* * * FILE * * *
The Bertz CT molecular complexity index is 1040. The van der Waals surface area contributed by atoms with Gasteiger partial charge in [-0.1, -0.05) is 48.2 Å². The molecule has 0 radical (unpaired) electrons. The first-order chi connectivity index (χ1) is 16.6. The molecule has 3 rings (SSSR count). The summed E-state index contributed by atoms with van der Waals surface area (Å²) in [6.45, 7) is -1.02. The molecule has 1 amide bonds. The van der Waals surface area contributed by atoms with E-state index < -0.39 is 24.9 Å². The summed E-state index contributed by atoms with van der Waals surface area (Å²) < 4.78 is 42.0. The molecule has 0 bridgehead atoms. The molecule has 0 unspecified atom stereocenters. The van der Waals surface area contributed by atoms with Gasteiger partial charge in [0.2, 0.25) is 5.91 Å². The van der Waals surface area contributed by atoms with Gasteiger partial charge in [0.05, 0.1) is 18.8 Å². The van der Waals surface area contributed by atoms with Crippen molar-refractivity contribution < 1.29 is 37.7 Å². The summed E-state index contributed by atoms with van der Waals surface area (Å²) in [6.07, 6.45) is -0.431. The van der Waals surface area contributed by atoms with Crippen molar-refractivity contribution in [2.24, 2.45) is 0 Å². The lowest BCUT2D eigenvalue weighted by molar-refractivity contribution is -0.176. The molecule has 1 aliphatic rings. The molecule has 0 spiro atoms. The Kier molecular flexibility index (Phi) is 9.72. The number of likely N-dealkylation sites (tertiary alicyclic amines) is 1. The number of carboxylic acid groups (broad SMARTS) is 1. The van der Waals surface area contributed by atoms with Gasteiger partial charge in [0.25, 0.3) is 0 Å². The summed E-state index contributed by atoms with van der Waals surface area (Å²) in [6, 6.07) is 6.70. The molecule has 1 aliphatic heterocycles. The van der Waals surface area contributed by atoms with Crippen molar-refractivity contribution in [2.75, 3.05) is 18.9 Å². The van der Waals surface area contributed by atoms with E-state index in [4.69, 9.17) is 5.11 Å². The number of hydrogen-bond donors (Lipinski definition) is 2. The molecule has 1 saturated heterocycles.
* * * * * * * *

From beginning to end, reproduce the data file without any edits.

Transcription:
The Bertz CT molecular complexity index is 1040. The van der Waals surface area contributed by atoms with Gasteiger partial charge in [-0.1, -0.05) is 48.2 Å². The molecule has 0 radical (unpaired) electrons. The first-order chi connectivity index (χ1) is 16.6. The molecule has 3 rings (SSSR count). The summed E-state index contributed by atoms with van der Waals surface area (Å²) in [6.45, 7) is -1.02. The molecule has 1 amide bonds. The van der Waals surface area contributed by atoms with E-state index < -0.39 is 24.9 Å². The summed E-state index contributed by atoms with van der Waals surface area (Å²) < 4.78 is 42.0. The molecule has 0 bridgehead atoms. The molecule has 0 unspecified atom stereocenters. The van der Waals surface area contributed by atoms with Gasteiger partial charge in [0.2, 0.25) is 5.91 Å². The van der Waals surface area contributed by atoms with Gasteiger partial charge in [0.05, 0.1) is 18.8 Å². The van der Waals surface area contributed by atoms with Crippen molar-refractivity contribution < 1.29 is 37.7 Å². The summed E-state index contributed by atoms with van der Waals surface area (Å²) in [6.07, 6.45) is -0.431. The van der Waals surface area contributed by atoms with Crippen molar-refractivity contribution in [2.24, 2.45) is 0 Å². The lowest BCUT2D eigenvalue weighted by molar-refractivity contribution is -0.176. The molecule has 1 aliphatic rings. The molecule has 0 spiro atoms. The Kier molecular flexibility index (Phi) is 9.72. The number of likely N-dealkylation sites (tertiary alicyclic amines) is 1. The number of carboxylic acid groups (broad SMARTS) is 1. The van der Waals surface area contributed by atoms with Gasteiger partial charge in [0.25, 0.3) is 0 Å². The summed E-state index contributed by atoms with van der Waals surface area (Å²) in [6, 6.07) is 6.70. The molecule has 1 aliphatic heterocycles. The van der Waals surface area contributed by atoms with Crippen molar-refractivity contribution in [2.75, 3.05) is 18.9 Å². The van der Waals surface area contributed by atoms with E-state index in [4.69, 9.17) is 5.11 Å². The number of hydrogen-bond donors (Lipinski definition) is 2. The molecule has 1 saturated heterocycles.